Old people in Calderdale are in being forced to live in unsatisfactory care homes after the local authority was named in the top 20 worst performing areas in the country.
Yorkshire and The Humber is the second worst performing region in England when it comes to the proportion of satisfactory care homes, whilst London is the best performing region.
The analysis was by old people’s charity Independent Age and based on Care Quality Commission (CQC) inspections.
Four local authority areas in Yorkshire and The Humber are in the 20 worst performing areas of the country for proportion of homes rated ‘inadequate’ or ‘requires improvement”.
They are Bradford (46.3 per cent of homes), Wakefield (46 per cent), Calderdale (43.1 per cent) and Kirklees (39.7 per cent).
The charity said the variation in quality was caused by low levels of funding by local authorities, difficulties recruiting staff, and low pay, as well as a lack of a support mechanism for improving struggling care homes.
Simon Bottery, director of policy at the care charity Independent Age, said: “No-one should be forced to live in an unsatisfactory care home but our analysis shows this is the grim reality in some parts of the country. The market is simply not providing a decent choice for older people and their families but there is little indication that local authorities or the Government are giving the problem the attention it deserves.
“Money is likely to be one cause but not the only one.
“The Government has an opportunity to address this in its upcoming Green Paper on social care but, in the meantime, councils must demonstrate that they understand the reasons for care home failures and are working to resolve them.”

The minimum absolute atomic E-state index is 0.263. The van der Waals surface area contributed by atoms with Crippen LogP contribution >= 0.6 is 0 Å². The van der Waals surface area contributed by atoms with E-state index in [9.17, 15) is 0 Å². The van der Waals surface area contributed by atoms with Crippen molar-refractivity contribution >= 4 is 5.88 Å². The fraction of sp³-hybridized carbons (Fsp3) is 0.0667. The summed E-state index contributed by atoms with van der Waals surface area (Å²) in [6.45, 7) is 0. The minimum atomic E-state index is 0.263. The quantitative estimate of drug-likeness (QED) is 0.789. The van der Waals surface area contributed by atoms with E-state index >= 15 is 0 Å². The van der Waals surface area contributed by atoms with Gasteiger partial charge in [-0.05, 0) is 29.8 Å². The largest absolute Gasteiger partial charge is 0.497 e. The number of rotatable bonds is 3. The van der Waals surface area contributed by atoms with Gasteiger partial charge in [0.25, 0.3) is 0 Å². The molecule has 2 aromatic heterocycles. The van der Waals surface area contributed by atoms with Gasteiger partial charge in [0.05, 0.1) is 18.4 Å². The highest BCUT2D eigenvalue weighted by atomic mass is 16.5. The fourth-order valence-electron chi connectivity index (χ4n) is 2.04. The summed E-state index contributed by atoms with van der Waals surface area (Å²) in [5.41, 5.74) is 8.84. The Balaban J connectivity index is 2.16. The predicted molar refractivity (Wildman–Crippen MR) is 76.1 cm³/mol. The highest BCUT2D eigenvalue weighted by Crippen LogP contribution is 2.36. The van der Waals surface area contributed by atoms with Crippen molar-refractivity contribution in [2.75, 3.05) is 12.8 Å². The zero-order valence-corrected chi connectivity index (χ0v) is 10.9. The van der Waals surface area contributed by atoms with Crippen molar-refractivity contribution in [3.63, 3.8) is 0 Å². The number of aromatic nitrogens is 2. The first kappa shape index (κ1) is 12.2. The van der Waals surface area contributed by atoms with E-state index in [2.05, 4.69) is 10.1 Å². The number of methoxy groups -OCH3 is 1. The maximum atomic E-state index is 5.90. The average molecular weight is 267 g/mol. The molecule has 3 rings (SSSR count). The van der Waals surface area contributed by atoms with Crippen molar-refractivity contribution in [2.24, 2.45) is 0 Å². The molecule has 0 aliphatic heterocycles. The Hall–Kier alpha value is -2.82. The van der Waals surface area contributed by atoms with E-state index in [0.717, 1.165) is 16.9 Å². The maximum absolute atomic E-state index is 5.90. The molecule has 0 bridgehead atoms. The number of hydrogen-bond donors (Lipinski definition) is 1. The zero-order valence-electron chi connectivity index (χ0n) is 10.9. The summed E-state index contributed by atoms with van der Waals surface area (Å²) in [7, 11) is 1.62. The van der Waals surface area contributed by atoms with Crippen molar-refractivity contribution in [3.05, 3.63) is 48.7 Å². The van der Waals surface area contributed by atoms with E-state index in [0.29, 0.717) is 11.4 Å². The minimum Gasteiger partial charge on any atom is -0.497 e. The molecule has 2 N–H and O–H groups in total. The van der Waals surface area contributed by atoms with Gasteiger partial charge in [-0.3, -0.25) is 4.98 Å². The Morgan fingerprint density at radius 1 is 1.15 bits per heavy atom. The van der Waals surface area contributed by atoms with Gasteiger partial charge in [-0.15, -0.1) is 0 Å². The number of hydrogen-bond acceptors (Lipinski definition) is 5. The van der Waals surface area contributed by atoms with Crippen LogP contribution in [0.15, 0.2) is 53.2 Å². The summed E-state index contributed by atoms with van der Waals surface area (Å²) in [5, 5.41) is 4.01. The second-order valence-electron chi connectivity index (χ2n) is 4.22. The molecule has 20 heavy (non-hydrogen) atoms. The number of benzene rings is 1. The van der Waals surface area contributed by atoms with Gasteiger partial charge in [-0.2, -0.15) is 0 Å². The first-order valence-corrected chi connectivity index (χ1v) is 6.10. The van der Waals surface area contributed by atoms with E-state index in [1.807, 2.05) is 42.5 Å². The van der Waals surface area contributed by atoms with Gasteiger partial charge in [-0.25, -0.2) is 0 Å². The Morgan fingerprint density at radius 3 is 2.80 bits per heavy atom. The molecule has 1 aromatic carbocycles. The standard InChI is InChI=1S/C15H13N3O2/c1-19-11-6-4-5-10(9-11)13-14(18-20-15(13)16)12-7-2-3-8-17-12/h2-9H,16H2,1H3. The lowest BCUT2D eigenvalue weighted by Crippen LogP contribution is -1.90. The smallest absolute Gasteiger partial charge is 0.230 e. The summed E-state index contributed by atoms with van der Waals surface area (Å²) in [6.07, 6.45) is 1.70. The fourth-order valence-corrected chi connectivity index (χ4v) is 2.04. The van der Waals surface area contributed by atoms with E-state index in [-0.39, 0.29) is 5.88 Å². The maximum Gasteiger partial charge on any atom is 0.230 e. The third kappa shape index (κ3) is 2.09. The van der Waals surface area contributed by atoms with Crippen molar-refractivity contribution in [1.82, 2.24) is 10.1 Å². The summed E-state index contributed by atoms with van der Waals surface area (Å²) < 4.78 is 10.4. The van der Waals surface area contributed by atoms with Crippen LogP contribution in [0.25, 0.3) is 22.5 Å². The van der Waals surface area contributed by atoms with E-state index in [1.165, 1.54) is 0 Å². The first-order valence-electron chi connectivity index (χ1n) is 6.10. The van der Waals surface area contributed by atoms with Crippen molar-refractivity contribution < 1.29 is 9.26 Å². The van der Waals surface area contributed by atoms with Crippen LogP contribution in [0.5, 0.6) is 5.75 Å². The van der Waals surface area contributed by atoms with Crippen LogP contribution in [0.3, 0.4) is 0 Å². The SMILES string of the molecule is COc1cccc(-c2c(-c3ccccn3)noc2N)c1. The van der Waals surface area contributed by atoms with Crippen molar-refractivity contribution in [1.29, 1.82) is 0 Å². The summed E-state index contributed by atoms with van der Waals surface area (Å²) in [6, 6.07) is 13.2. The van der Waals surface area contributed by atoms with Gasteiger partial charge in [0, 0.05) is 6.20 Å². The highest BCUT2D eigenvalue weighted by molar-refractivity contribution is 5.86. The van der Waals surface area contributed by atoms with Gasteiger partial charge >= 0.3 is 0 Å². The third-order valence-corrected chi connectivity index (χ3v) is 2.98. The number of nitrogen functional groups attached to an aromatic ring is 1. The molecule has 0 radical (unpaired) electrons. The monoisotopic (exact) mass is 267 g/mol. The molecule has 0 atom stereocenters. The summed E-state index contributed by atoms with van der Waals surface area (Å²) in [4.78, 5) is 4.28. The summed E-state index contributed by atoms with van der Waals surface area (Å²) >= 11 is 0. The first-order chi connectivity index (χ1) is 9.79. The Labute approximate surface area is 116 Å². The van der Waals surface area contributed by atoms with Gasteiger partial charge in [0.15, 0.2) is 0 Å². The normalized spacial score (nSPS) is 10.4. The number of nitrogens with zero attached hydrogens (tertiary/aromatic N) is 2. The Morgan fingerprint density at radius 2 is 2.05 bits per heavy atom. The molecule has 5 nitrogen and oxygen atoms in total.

Margaret Willcox, of the Association of Directors of Adult Social Services (ADASS), said: “High quality care is essential to providing good adult social care to professional standards expected by elderly and disabled people and their families, who both need and deserve it.
“Most health and adult social care services in England are providing people with safe, high quality and compassionate care, as recognised in last year’s annual CQC report, with 71 per cent of adult social care services inspected rated as good.
“However, the CQC raised concerns that the sustainability of the adult social care market is approaching a tipping point. Despite councils working hard with providers and the sector to maintain and improve the quality of care provided, the chronic and historic underfunding of social care has severely impacted on their ability to do so.
“Reductions in funding, increased demand by people living longer and with more complex needs, and the cost of the National Living Wage, while welcome, are putting significant pressures on councils and providers who are finding it hard to recruit and retain staff.”